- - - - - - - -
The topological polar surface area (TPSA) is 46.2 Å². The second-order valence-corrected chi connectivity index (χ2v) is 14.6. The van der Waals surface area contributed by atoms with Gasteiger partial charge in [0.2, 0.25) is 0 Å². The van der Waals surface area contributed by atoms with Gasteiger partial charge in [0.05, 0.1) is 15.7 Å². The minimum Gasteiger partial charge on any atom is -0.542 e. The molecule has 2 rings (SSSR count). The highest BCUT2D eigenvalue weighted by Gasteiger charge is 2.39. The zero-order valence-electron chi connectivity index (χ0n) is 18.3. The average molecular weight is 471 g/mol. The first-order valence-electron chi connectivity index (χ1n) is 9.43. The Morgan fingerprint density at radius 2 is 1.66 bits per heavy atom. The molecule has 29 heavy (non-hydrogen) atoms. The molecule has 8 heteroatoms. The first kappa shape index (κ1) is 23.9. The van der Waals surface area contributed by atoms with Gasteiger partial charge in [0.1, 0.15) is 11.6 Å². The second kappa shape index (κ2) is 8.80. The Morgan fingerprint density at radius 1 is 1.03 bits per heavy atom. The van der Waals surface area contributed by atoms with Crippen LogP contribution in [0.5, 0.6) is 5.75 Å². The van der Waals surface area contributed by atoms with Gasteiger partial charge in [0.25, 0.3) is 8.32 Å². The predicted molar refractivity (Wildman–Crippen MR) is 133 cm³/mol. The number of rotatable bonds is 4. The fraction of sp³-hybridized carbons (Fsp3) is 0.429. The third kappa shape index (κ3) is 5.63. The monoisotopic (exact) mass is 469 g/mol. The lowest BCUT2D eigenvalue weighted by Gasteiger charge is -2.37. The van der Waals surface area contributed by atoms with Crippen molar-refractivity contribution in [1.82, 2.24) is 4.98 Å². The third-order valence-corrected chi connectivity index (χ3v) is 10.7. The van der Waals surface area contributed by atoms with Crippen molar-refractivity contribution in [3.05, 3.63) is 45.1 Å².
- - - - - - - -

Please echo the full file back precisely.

The topological polar surface area (TPSA) is 46.2 Å². The second-order valence-corrected chi connectivity index (χ2v) is 14.6. The van der Waals surface area contributed by atoms with Gasteiger partial charge in [0.2, 0.25) is 0 Å². The van der Waals surface area contributed by atoms with Gasteiger partial charge in [0.05, 0.1) is 15.7 Å². The minimum Gasteiger partial charge on any atom is -0.542 e. The molecule has 2 rings (SSSR count). The highest BCUT2D eigenvalue weighted by Gasteiger charge is 2.39. The zero-order valence-electron chi connectivity index (χ0n) is 18.3. The average molecular weight is 471 g/mol. The first-order valence-electron chi connectivity index (χ1n) is 9.43. The Morgan fingerprint density at radius 2 is 1.66 bits per heavy atom. The molecule has 29 heavy (non-hydrogen) atoms. The molecule has 8 heteroatoms. The first kappa shape index (κ1) is 23.9. The van der Waals surface area contributed by atoms with Gasteiger partial charge in [0.1, 0.15) is 11.6 Å². The second kappa shape index (κ2) is 8.80. The Morgan fingerprint density at radius 1 is 1.03 bits per heavy atom. The van der Waals surface area contributed by atoms with Crippen LogP contribution in [0.5, 0.6) is 5.75 Å². The van der Waals surface area contributed by atoms with Gasteiger partial charge in [0.25, 0.3) is 8.32 Å². The predicted molar refractivity (Wildman–Crippen MR) is 133 cm³/mol. The number of rotatable bonds is 4. The fraction of sp³-hybridized carbons (Fsp3) is 0.429. The third kappa shape index (κ3) is 5.63. The monoisotopic (exact) mass is 469 g/mol. The lowest BCUT2D eigenvalue weighted by Gasteiger charge is -2.37. The van der Waals surface area contributed by atoms with Crippen molar-refractivity contribution in [1.82, 2.24) is 4.98 Å². The third-order valence-corrected chi connectivity index (χ3v) is 10.7. The van der Waals surface area contributed by atoms with Crippen molar-refractivity contribution in [3.05, 3.63) is 45.1 Å².